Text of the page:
I have been teaching for ten years. I have mentored teachers, become a department head, sat on committees, presented at conferences, and taught upward of 2,500 students ranging from third grade to 12th grade.
But all of that does not make me a veteran teacher. What makes me an official veteran teacher is the fact that I have hit my memory wall. The computer that is my brain is beginning to empty the trash, student by student, one at a time.
This is the first year I've been approached by past students I cannot name. This past school year was also the first year I still didn't have some students' names memorized by June. Yes, up until the very end, I still got those two girls mixed up in second period and those same three girls confused in fourth period. Don't look shocked. I mean, don't I get any credit for having the rest of my 237 students down pat? No? Sigh.
I've heard some teachers blame students for our eventual memory glitches, as if it's the kids' faults that they don't stand out enough to catch our attention. But I know this isn't true. After all, it's as much up to the teacher to bring out a student as it is for students to do their best for the teacher to see them. And this year, I dropped the ball in ways I haven't before.
It worries me. Is it a harbinger of things to come? Am I destined to lose my vital antennae, too?
The Name Game
Yet this disintegration of memory also demands that I hone certain skills in order to hide my idled brain:
- I've become an expert in the art of calling on students without needing to use their names. It involves indiscriminately using generic terms like "You" and "Over there." Subtle, huh?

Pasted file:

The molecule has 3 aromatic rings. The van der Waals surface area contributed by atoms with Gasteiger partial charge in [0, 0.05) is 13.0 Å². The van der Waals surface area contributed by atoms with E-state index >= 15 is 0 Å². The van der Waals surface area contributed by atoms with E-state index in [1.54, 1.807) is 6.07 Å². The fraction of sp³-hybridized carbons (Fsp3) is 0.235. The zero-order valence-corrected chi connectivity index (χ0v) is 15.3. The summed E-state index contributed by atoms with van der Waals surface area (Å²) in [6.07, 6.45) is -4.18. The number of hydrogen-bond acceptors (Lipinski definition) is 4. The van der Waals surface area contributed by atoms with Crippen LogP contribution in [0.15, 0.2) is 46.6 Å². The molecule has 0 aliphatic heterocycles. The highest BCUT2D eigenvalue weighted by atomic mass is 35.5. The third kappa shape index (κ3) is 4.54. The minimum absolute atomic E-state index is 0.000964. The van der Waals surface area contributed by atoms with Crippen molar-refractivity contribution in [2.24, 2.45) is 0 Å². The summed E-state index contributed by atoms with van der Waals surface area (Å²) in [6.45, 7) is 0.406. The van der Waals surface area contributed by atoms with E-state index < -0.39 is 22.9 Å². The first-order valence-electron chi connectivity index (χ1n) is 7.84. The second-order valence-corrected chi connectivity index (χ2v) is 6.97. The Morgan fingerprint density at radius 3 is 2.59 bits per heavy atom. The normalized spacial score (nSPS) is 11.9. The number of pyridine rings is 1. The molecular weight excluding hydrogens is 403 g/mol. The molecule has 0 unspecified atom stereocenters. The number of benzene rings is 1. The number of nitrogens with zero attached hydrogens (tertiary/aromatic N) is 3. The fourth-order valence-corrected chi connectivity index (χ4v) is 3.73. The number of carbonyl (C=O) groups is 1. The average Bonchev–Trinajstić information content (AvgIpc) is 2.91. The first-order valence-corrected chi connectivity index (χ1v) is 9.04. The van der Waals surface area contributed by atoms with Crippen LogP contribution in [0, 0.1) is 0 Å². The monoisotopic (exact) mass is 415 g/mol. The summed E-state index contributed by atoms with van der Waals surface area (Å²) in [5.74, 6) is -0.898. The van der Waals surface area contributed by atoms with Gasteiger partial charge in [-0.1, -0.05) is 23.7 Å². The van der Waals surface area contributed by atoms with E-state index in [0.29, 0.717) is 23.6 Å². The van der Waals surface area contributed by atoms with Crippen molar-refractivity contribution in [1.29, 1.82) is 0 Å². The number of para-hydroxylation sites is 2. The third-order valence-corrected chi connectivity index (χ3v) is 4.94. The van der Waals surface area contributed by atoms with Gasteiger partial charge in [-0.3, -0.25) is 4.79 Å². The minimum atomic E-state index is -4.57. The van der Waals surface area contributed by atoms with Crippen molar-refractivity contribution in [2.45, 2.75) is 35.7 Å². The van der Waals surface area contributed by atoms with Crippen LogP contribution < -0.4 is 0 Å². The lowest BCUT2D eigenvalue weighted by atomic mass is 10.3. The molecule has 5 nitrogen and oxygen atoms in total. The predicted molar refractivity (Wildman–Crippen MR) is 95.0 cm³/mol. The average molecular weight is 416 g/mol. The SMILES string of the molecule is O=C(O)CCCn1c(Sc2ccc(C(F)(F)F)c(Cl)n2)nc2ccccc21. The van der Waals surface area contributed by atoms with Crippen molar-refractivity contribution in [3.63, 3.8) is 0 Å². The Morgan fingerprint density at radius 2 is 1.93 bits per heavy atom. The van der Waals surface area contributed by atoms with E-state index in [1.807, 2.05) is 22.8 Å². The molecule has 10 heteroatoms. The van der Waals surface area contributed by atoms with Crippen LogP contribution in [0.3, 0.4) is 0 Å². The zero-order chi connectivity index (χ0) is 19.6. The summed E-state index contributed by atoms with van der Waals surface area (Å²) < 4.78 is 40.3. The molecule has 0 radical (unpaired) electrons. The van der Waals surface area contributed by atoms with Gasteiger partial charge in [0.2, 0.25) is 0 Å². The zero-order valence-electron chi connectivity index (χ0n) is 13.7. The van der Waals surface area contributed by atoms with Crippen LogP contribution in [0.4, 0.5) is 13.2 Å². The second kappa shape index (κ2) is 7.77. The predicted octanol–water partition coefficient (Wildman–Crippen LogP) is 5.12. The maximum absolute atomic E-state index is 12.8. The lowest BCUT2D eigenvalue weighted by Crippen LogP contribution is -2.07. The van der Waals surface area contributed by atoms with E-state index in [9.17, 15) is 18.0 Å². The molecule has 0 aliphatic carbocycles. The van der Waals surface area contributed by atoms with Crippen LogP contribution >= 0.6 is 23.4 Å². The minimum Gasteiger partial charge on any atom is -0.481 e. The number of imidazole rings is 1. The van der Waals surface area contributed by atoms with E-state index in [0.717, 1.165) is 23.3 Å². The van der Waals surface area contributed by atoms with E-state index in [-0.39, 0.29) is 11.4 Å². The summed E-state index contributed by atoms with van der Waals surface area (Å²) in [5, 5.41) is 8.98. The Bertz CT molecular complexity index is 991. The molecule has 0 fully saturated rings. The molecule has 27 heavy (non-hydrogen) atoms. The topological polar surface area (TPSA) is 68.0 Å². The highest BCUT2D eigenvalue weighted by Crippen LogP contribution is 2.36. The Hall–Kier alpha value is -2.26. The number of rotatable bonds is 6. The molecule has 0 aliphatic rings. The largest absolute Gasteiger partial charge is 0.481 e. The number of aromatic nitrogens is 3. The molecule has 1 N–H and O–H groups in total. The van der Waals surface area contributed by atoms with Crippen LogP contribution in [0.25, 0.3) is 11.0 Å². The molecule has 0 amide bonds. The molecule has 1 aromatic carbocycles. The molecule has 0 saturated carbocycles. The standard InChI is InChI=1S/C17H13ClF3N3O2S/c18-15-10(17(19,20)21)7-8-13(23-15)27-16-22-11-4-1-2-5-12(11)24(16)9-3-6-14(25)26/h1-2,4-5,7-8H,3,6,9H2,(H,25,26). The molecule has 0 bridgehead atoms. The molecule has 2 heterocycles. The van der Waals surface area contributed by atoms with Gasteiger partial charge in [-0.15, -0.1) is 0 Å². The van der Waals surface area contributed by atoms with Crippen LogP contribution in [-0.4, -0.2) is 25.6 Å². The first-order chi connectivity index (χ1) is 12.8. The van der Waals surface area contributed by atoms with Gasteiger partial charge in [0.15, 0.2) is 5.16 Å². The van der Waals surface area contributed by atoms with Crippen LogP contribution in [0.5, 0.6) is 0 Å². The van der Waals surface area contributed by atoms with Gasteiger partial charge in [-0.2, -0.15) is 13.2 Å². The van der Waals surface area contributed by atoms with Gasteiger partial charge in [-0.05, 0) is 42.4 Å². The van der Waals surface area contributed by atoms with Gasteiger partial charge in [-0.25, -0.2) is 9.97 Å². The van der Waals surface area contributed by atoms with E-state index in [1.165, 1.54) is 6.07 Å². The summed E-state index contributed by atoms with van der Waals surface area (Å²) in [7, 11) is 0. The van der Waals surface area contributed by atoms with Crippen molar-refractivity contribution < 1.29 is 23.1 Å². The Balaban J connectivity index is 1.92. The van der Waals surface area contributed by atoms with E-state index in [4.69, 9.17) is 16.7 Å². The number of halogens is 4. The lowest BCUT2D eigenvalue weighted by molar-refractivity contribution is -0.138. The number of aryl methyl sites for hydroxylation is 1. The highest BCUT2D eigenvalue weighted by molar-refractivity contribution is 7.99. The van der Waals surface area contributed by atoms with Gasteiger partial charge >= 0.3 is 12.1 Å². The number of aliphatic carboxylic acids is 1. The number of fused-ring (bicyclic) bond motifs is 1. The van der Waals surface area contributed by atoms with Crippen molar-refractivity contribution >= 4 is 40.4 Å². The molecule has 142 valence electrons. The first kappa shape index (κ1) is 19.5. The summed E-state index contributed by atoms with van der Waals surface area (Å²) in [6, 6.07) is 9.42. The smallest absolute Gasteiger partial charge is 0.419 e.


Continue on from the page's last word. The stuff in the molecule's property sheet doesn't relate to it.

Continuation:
- I call specific names with my head lowered, looking intently at some piece of paper on my podium to hide the fact that my eyes go to the wrong girl every time.
- I ask other students to ask So-and-So to come up to my desk.
- I have tried rhyming their names. I've tried seating charts. I've tried comparing their features to those of celebrities, past students -- even vegetables. It's just that my file is full.
Facing the Facts
I had always prided myself in remembering every student I've ever taught. In the past, I've been able to brag that I can detect any former student, even though the middle school face morphs over a single summer into an entirely different member of the human species. I can still find the name, the saga, a past accomplishment, and the topic of their fall narrative essay somewhere in the bone structure that was once my student from long ago. Not so anymore.
I have officially become one of the glazed-over legions of teachers, who, when met with a smiling past student out of context, responds with the generic, "Oh, hey! I haven't seen you for a while. How are things?" Warning: This student may appear from out of nowhere, leaping before you when you least expect it. She's a waiter at your local restaurant or a coach in your own child's Little League. He's the smiling face coming at you in the grocery store, or the clerk at your local shoe store.
At your fill-in-the blank response, the student's face may drop just a little, as she hopes for more. If you have the guts, you fess up and say, "I'm so sorry. What was your name again?" The student claims sympathy and understanding, but I know that it's just a pretense for her disappointment.
After all, through you, students are learning a lesson in life that you the teacher never wanted to teach. They are learning that though you had an impact on them, they may not have had as huge an impact on you.
Or, rather, they once did, but then life came along and took away the memory of their names, leaving their impact behind. If only I could help these past students understand that it is what I've learned from them over the years that means far more to me and to my current students than any name. After all, with every name learned that I then forget, there are dozens of stories I take with me from year-to-year that I learned from them, perhaps even without their knowledge.
It is in this way that I remember them all.
Can you relate? What ways do you handle the common dilemma of forgetting students' names? We would love to hear your thoughts and ideas.